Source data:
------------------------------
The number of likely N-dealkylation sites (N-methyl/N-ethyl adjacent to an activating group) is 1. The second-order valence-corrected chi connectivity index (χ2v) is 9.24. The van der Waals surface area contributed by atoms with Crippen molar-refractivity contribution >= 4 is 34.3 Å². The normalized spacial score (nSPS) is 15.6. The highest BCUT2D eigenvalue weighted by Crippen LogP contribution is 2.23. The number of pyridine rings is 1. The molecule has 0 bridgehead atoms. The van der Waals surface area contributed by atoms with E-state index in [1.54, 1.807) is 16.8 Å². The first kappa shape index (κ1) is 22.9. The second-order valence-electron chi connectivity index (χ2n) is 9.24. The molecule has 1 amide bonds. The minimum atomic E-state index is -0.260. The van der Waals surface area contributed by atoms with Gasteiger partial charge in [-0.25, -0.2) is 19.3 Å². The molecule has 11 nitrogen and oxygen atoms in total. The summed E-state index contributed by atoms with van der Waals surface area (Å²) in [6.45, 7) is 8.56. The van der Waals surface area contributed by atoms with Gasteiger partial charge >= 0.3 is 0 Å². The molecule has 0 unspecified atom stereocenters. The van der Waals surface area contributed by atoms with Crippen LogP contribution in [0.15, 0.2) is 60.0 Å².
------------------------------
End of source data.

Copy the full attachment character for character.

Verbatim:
The number of likely N-dealkylation sites (N-methyl/N-ethyl adjacent to an activating group) is 1. The second-order valence-corrected chi connectivity index (χ2v) is 9.24. The van der Waals surface area contributed by atoms with Crippen molar-refractivity contribution >= 4 is 34.3 Å². The normalized spacial score (nSPS) is 15.6. The highest BCUT2D eigenvalue weighted by Crippen LogP contribution is 2.23. The number of pyridine rings is 1. The molecule has 0 bridgehead atoms. The van der Waals surface area contributed by atoms with E-state index in [1.54, 1.807) is 16.8 Å². The first kappa shape index (κ1) is 22.9. The second-order valence-electron chi connectivity index (χ2n) is 9.24. The molecule has 1 amide bonds. The minimum atomic E-state index is -0.260. The van der Waals surface area contributed by atoms with Gasteiger partial charge in [-0.25, -0.2) is 19.3 Å². The molecule has 11 nitrogen and oxygen atoms in total. The summed E-state index contributed by atoms with van der Waals surface area (Å²) in [6.45, 7) is 8.56. The van der Waals surface area contributed by atoms with Gasteiger partial charge >= 0.3 is 0 Å². The molecule has 0 unspecified atom stereocenters. The van der Waals surface area contributed by atoms with Crippen LogP contribution in [0.15, 0.2) is 60.0 Å².